The Other-Minds Problem. Could the Chinese Room Argument be resurrected to debunk a TT-passing robot? Certainly not. For Searle’s argument depended crucially on the hardware-independence of computation. That was what allowed Searle to “become” the candidate and then report back to us (truthfully) that we were mistaken if we thought he understood Chinese. But we cannot “become” the TT-passing robot, to check whether it really understands, any more than we can become another person. It is this parity (between other people and other robots) that is at the heart of the TT. And anyone who thinks this is not an exacting enough test of having a mind need only remind himself that the Blind Watchmaker (Darwinian evolution), our “natural designer,” is no more capable of mind-reading than any of the rest of us is. That leaves only the robot to know for sure whether or not it really understands.
Anderson D., & Copeland B.J. (2002) Artificial Life and the Chinese Room Argument Artificial Life 8(4): 371-378
Brown S. (2002) Peirce, Searle, and the Chinese Room Argument. Cybernetics & Human Knowing 9(1) 23-38
Dyer, M. G. (1990) Intentionality and computationalism: minds, machines, Searle and Harnad. Journal of Experimental and Theoretical Artificial Intelligence 2(4): 303-319.
French, R. (2000) The Turing Test: The First Fifty Years. Trends in Cognitive Sciences 4(3): 115-121.
Frith Christopher D. & Frith, Uta (1999) Interacting minds -- a biological basis. Science 286: 1692Ð1695. http://pubpages.unh.edu/~jel/seminar/Frith_mind.pdf
Harnad, Stevan (1989) Minds, Machines and Searle. Journal of Theoretical and Experimental Artificial Intelligence 1: 5-25. http://cogprints.org/1573/
Harnad, Stevan (1990) The Symbol Grounding Problem. Physica D 42:pp. 335-346. http://cogprints.org/3106/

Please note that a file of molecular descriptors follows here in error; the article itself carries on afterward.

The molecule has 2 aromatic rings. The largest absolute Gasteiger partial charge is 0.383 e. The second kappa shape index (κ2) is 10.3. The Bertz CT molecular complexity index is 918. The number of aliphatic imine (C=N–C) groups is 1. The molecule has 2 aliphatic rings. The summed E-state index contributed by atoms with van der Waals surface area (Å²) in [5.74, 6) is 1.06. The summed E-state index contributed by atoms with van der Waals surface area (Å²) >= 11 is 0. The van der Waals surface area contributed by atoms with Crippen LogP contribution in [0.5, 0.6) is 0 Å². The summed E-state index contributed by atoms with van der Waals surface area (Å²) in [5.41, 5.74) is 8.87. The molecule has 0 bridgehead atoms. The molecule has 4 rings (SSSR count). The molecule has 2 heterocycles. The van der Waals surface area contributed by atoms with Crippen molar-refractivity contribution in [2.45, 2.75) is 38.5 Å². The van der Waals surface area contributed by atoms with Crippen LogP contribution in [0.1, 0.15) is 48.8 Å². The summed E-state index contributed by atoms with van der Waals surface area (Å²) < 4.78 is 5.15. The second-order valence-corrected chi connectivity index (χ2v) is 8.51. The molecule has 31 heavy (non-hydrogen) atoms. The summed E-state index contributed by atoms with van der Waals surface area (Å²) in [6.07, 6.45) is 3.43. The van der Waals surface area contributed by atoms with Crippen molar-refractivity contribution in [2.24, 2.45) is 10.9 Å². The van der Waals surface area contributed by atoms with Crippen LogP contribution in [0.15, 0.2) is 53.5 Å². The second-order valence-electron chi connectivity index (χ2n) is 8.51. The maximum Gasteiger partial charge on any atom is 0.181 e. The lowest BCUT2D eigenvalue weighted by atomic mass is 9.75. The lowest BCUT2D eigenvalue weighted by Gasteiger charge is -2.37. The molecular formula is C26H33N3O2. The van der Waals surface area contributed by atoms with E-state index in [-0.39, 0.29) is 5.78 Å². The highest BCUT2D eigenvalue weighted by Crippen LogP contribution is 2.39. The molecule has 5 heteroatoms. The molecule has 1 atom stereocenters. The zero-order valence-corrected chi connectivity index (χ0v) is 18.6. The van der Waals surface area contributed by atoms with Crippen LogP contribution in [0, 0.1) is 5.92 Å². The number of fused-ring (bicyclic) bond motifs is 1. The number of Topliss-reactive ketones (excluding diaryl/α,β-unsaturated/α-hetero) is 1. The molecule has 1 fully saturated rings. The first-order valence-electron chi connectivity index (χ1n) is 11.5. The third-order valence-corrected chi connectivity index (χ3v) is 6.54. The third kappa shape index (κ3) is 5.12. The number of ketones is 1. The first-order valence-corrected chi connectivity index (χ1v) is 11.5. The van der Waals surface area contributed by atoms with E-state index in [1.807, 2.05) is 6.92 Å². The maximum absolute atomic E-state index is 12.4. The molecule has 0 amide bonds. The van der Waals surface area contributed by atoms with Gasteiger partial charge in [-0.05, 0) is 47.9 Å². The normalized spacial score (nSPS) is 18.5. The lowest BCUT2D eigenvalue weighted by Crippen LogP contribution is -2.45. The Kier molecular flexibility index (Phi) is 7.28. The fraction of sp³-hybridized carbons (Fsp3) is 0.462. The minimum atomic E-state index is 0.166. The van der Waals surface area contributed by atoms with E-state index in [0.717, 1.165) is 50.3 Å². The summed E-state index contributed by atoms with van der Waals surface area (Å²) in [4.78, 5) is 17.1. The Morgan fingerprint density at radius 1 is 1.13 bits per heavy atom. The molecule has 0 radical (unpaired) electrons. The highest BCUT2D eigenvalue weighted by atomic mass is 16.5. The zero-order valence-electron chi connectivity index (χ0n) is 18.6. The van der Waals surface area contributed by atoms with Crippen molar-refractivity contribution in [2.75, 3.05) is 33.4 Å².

Harnad, S. (2001) What's Wrong and Right About Searle's Chinese Room Argument? In: M. Bishop & J. Preston (eds.) Essays on Searle's Chinese Room Argument. Oxford University Press. http://cogprints.org/4023/
Harnad, Stevan (2001) On Searle On the Failures of Computationalism, Psycoloquy: 12,#61 Symbolism Connectionism (28)
Harnad, Stevan (2003) Can a machine be conscious? How? . Journal of Consciousness Studies 10(4-5):pp. 69-75.
Harnad, Stevan (2003) Symbol-Grounding Problem. Encylopedia of Cognitive Science. Nature Publishing Group. Macmillan. http://cogprints.org/3018/
Harnad, Stevan (2004) The Annotation Game: On Turing (1950) on Computing, Machinery and Intelligence. In: Epstein, Robert & Peters, Grace (Eds.) The Turing Test Sourcebook: Philosophical and Methodological Issues in the Quest for the Thinking Computer. Kluwer. http://cogprints.org/3322/
Overill, R.E. (2004) Views into the Chinese Room: New Essays on Searle and Artificial Intelligence. Journal of Logic and Computation14(2): 325-326
Pylyshyn, Z. W. (1984) Computation and cognition. Cambridge MA: MIT/Bradford
Searle, John. R. (1980) Minds, brains, and programs. Behavioral and Brain Sciences 3 (3): 417-457 http://www.bbsonline.org/documents/a/00/00/04/84/bbs00000484-00/bbs.searle2.html
Searle, John R. (1984) Minds, brains, and science. Cambridge, Mass.: Harvard University Press.
Searle, John. R. (1987) Minds and Brains without Programs," Mindwaves, C. Blakemore & S. Greenfield (eds.), Oxford: Basil Blackwell.
Searle, John R. (1990) Explanatory inversion and cognitive science. Behavioral and Brain Sciences 13: 585-595.
Searle, John. R. (1990) Is the Brain's Mind a Computer Program?", Scientific American, January 1990.
Searle, John R. (2001) The Failures of Computationalism: Psycoloquy: 12,#62 Symbolism Connectionism (29)
Souder, L. (2003) What Are We to Think about Thought Experiments? Argumentation 17(2): 203 - 217
Turing, A. M. (1950) Computing Machinery and Intelligence. Mind 59:pp. 433-460. http://cogprints.org/499/
Wakefield, J.C. (2003) The Chinese Room Argument Reconsidered: Essentialism, Indeterminacy, and Strong AI. Minds and Machines
13(2): 285 - 319